The Evolving Role Of The Accountant

By Tim Reed, CEO of MYOB

Technology is advancing at a rapid pace and sweeping change through every profession; just like any other industry, the accounting sector is not immune and has much to benefit. The changes are exciting and all-encompassing—but they are also unsettling. In five years’ time the role of the accountant is likely to be very different to what it is today.

Historically, the accountant’s main role in small business accounting has been to ensure that small business owners comply with their tax obligations and once a year they would be tasked with reconciling their client’s books.  This isn’t why many accountants entered the profession, but it is where most end up spending their time.

With the advent of online accounting systems, manual data entry has become increasingly redundant as bank transactions, receipts and invoices are automatically entered, coded and filed; rekeying data between business and practice systems is redundant and access to source documents is automatic.  With this change, accountants and their clients are now able to keep track of every transaction the business does as it happens, rather than having to wait for the end of the financial year to get a true picture of how the business is performing.  

The proliferation of mobile devices is also a significant change. Mobility enables better collaboration between an accountant and their client, with standard documents able to be created, signed off and filed via a smartphone. This has removed the need to book appointments to meet over tedious tasks that can now be handled on the go.

Another key development in the technology space is the opening up of government systems enabled by the introduction of APIs (Application Programme Interfaces—a technical set of instructions which enable systems to talk to each other). The advantage of an API is that information (data and software processes) can be automatically accessed securely and accurately. The easier the interface between the government’s and the accountant’s systems, the less work required to ensure SMEs meet their compliance obligations.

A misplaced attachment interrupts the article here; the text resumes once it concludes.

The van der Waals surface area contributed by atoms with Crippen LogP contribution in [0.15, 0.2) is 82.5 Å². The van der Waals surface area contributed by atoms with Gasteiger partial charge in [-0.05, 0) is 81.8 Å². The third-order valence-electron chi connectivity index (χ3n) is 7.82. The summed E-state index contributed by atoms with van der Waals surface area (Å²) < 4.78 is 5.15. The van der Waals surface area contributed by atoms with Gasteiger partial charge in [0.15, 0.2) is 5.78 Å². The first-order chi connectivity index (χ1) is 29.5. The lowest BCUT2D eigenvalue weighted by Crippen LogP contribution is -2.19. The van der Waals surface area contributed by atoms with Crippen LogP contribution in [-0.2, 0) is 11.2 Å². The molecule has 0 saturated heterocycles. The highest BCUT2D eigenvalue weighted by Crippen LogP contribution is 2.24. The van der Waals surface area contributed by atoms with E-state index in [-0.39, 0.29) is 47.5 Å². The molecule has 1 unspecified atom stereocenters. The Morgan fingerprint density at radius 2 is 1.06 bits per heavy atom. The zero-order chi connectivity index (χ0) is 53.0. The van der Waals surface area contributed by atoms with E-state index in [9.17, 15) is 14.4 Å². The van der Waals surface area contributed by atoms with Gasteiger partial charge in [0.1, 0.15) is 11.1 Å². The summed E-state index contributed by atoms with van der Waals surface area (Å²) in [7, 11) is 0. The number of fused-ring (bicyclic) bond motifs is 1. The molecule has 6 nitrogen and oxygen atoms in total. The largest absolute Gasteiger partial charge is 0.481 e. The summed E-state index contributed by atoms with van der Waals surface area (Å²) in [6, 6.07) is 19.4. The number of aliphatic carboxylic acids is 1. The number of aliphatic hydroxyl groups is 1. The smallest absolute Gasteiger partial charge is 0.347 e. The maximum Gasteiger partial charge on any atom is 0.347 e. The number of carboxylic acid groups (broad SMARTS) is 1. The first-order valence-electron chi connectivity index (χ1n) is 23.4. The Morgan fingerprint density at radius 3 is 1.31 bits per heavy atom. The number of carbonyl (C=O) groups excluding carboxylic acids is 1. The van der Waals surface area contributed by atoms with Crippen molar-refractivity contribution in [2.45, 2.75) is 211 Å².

So with a drastic reduction in the overhead of compliance accounting, what will the role of the small business accountant become?

It’s my view that accountants will always play a pivotal role in the life of a successful SME. Rather than be concerned by the changes brought about by technology, forward-thinking accountants are likely to be embracing them.

Instead of focusing their efforts on the historical performance of the business to ensure their client meets his or her obligations, accountants can now look forwards. With a real-time view of the SME’s accounts, they can provide insight and advice to help business owners make better strategic decisions.  For many years our surveys have told us accountants are the most trusted adviser a business owner has—we now have the tools to really take advantage of that privileged position.

Accountants are increasingly providing forecasts for their clients and working with them throughout the year to help them achieve their goals. Further technology advancements could significantly improve their insights and help secure the role of a key consultant to the business.  One such advancement could be the introduction of ‘tripwire’-style alerts that would be set to notify the accountant immediately when business goals are not being achieved.

A successful accountant will also offer advice on the number of challenges that face the SME operator, such as cashflow forecasting, HR best practice and debt optimisation.

Essentially the accountant who is mentor and coach has the SME’s back and will play a crucial part in helping to drive the business forward.

In my opinion, that is a more exciting and fulfilling role for the small business accountant and will become an increasing reality as the profession evolves through technology. Unshackled from the continual burden of intensive compliance work, accountants will be free to spend more of their time as the SME’s trusted business advisor.

Tim Reed is the chief executive of MYOB, Australia’s leading business solutions provider. At the Accountants Technology Showcase Australia in Melbourne today, he announced the company’s intentions to take their flagship accounting practice solutions Accountants Office and Accountants Enterprise online.


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